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I have a bizarre .raw file in the following format, that I need to open for a class project. It has the following structure using the example of a 487x414 photo:

  • The number of rows is two un-signed bytes (01E7)
  • The number of columns is two un-signed bytes (019E)
  • The number of bits representing each pixel (this will always be 8)
  • The actual picture data

The project is to run edge detection on the .raw file, but the professor said I should be able to open it with any old image editing software (apparently, he expects me to be prompted with a window where I set the number of bytes in the header), so I tried the following to no avail:

  • Paint.net
  • Photoshop Elements
  • Adobe Lightroom
  • ImageMagick
  • Gimp
  • DCRaw

I'm dual booting Ubuntu and Windows, so if anyone has any ideas on how I could get this file displayed, (I'm currently trying to load it into OpenCV as a histogram, but I would like to have something to check my result against), it would be greatly appreciated.

share|improve this question
    
Try ufraw. I use it to edit raw files from my camera (nikon) and as far as I'm aware it has support for most other formats. Has to be worth a try. – Holloway Jul 21 '14 at 13:48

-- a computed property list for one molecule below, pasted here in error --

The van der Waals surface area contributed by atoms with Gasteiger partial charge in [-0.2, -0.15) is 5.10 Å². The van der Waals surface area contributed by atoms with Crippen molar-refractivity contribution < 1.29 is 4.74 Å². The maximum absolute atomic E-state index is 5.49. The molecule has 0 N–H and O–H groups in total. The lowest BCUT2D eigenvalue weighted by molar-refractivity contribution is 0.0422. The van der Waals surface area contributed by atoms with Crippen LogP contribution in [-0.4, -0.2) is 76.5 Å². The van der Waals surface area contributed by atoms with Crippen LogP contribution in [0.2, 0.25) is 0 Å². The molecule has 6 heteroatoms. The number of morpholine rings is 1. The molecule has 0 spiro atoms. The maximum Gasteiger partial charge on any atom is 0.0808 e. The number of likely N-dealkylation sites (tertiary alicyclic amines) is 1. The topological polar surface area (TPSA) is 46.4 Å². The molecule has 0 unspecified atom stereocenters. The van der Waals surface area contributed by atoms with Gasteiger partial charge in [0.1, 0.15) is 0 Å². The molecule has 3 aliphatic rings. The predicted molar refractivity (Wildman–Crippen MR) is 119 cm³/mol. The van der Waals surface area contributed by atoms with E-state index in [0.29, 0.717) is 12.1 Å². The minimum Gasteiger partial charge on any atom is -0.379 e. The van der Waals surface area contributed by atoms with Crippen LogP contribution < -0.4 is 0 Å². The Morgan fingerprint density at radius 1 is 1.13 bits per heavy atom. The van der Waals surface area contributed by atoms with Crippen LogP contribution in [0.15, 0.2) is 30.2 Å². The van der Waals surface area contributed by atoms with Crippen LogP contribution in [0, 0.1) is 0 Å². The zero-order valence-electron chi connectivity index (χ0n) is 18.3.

I did try that, but unfortunately it didn't work. Thanks for reminding me of this unanswered question. – Seanny123 Jul 21 '14 at 16:47
up vote 0 down vote accepted

I ended up having to write a custom Python script which you can find here. Here's the important part.

#Load the raw file
f = open(filename,'rb') # switch to command line args later
#Because the byte order is weird
a = f.read(1)
b = f.read(1)
#First line is rows
rows = int((b+a).encode('hex'), 16)
a = f.read(1)
b = f.read(1)
#Second line is columns
cols = int((b+a).encode('hex'), 16)
#Last byte is encoding, but we're just going to ignore it
f.read(1)
#And everything else is 8 bit encoded, so let's load it into numpy and display it with matplotlib
bin_image = np.fromstring(f.read(), dtype=np.uint8)
#Change the shape of the array to the actual shape of the picture
bin_image.shape = (cols, rows)

fig = pylab.figure()
#Display the original image
fig.add_subplot(1,4,1)
pylab.imshow(bin_image, cmap=cm.gray)
share|improve this answer
    
If this worked, mark it as accepted to remove this question from unanswered. – Holloway Jul 22 '14 at 7:24

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